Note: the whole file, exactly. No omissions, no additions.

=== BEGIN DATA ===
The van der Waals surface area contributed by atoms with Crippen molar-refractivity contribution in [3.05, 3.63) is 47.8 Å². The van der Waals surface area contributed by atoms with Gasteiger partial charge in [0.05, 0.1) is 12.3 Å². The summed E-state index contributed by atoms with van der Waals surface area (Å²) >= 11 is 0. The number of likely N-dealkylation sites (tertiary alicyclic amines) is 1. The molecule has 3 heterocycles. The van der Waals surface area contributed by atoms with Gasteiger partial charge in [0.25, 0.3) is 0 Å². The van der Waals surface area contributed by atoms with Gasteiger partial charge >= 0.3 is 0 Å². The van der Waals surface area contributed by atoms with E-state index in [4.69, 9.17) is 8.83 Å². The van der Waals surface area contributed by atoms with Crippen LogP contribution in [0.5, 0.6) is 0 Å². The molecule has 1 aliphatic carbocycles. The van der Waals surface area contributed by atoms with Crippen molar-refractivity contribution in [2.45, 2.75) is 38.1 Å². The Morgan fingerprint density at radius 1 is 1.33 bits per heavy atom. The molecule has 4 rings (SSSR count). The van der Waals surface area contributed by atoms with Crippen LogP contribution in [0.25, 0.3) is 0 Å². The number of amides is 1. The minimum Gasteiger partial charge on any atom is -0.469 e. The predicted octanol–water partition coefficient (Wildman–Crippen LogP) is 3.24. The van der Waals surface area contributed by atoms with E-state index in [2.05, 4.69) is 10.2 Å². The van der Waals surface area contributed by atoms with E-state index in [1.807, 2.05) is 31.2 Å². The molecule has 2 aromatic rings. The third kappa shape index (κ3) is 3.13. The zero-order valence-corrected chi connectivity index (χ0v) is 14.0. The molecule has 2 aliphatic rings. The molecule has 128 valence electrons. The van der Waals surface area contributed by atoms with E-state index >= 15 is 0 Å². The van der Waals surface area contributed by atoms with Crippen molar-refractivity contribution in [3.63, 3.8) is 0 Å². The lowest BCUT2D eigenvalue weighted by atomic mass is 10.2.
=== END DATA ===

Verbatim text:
The van der Waals surface area contributed by atoms with Crippen molar-refractivity contribution in [3.05, 3.63) is 47.8 Å². The van der Waals surface area contributed by atoms with Gasteiger partial charge in [0.05, 0.1) is 12.3 Å². The summed E-state index contributed by atoms with van der Waals surface area (Å²) >= 11 is 0. The number of likely N-dealkylation sites (tertiary alicyclic amines) is 1. The molecule has 3 heterocycles. The van der Waals surface area contributed by atoms with Gasteiger partial charge in [0.25, 0.3) is 0 Å². The van der Waals surface area contributed by atoms with Gasteiger partial charge >= 0.3 is 0 Å². The van der Waals surface area contributed by atoms with E-state index in [4.69, 9.17) is 8.83 Å². The van der Waals surface area contributed by atoms with Crippen LogP contribution in [0.5, 0.6) is 0 Å². The molecule has 1 aliphatic carbocycles. The van der Waals surface area contributed by atoms with Crippen molar-refractivity contribution in [2.45, 2.75) is 38.1 Å². The Morgan fingerprint density at radius 1 is 1.33 bits per heavy atom. The molecule has 4 rings (SSSR count). The van der Waals surface area contributed by atoms with Crippen LogP contribution in [0.25, 0.3) is 0 Å². The number of amides is 1. The minimum Gasteiger partial charge on any atom is -0.469 e. The predicted octanol–water partition coefficient (Wildman–Crippen LogP) is 3.24. The van der Waals surface area contributed by atoms with E-state index in [2.05, 4.69) is 10.2 Å². The van der Waals surface area contributed by atoms with E-state index in [1.807, 2.05) is 31.2 Å². The molecule has 2 aromatic rings. The third kappa shape index (κ3) is 3.13. The zero-order valence-corrected chi connectivity index (χ0v) is 14.0. The molecule has 2 aliphatic rings. The molecule has 128 valence electrons. The van der Waals surface area contributed by atoms with E-state index >= 15 is 0 Å². The van der Waals surface area contributed by atoms with Crippen molar-refractivity contribution in [3.63, 3.8) is 0 Å². The lowest BCUT2D eigenvalue weighted by atomic mass is 10.2.